REPOST: Ranking: Hong Kong now Asia Pacific’s most expensive city for expats

Hong Kong is a densely populated global financial center built on a small piece land with very limited natural resources. Hence, the cost of living is understandable high. On top of that, the HK dollar has appreciated against most major currencies over the past few years. Nonetheless, it remains to be one of the world’s best cities to do business. Here is an article on CNBC that explains how this SAR became Asia Pacific’s most expensive city to live in:

 

Hong Kong tops the list as the most expensive city in Asia Pacific for expatriates to reside, according to a cost of living survey conducted by consultancy firm ECA International.

 

The city is also the second most expensive city globally — behind Luanda in Angola — and its ranking on the list has steadily increased in the last 7 years.

 

“Hong Kong has continued to get more expensive for expatriates. Over the past few years, the HK dollar has appreciated against most major currencies, owing to its peg to the US dollar, which has pushed up the price of goods and services relative to those in locations whose currencies have weakened against the greenback,” said Lee Quane, ECA International’s regional director for Asia, said in a release accompanying the ranking.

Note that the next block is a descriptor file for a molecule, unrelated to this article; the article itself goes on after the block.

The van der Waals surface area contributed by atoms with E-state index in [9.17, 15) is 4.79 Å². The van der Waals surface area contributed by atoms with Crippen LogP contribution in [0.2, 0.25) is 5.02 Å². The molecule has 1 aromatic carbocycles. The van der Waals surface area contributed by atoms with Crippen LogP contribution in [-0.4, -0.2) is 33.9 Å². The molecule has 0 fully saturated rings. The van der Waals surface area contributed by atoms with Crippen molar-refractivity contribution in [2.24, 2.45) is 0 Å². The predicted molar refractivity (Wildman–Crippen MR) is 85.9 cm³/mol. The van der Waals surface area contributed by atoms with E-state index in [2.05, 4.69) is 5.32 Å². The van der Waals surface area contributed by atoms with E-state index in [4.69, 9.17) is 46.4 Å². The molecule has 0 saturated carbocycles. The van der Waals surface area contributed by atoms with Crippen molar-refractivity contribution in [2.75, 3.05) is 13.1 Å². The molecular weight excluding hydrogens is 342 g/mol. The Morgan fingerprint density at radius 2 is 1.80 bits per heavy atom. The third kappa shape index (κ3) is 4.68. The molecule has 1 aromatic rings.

Jerome Favre | Bloomberg via Getty Images

 

Stable prices in Japan coupled with a weaker yen against major currencies also accounted for why Hong Kong overtook Tokyo this year as the most expensive city in Asia.

 

“This means that for many companies, the cost of maintaining their assignees’ purchasing power while posted here has fallen and international assignees based in Japan may see their cost of living allowances decrease,” Quane said in the release.

 

ECA gathered the results by collecting price data across 464 cities, comparing a pre-determined basket of goods and services that are commonly purchased by expatriates globally.

 

This basket includes groceries, meals, leisure activities and expenditure on clothing and general services. It excludes certain expenses such as rent, utilities, automobile purchases and tuition fees that are usually provided by companies when their employees relocate overseas.

 

Continue reading on this PAGE.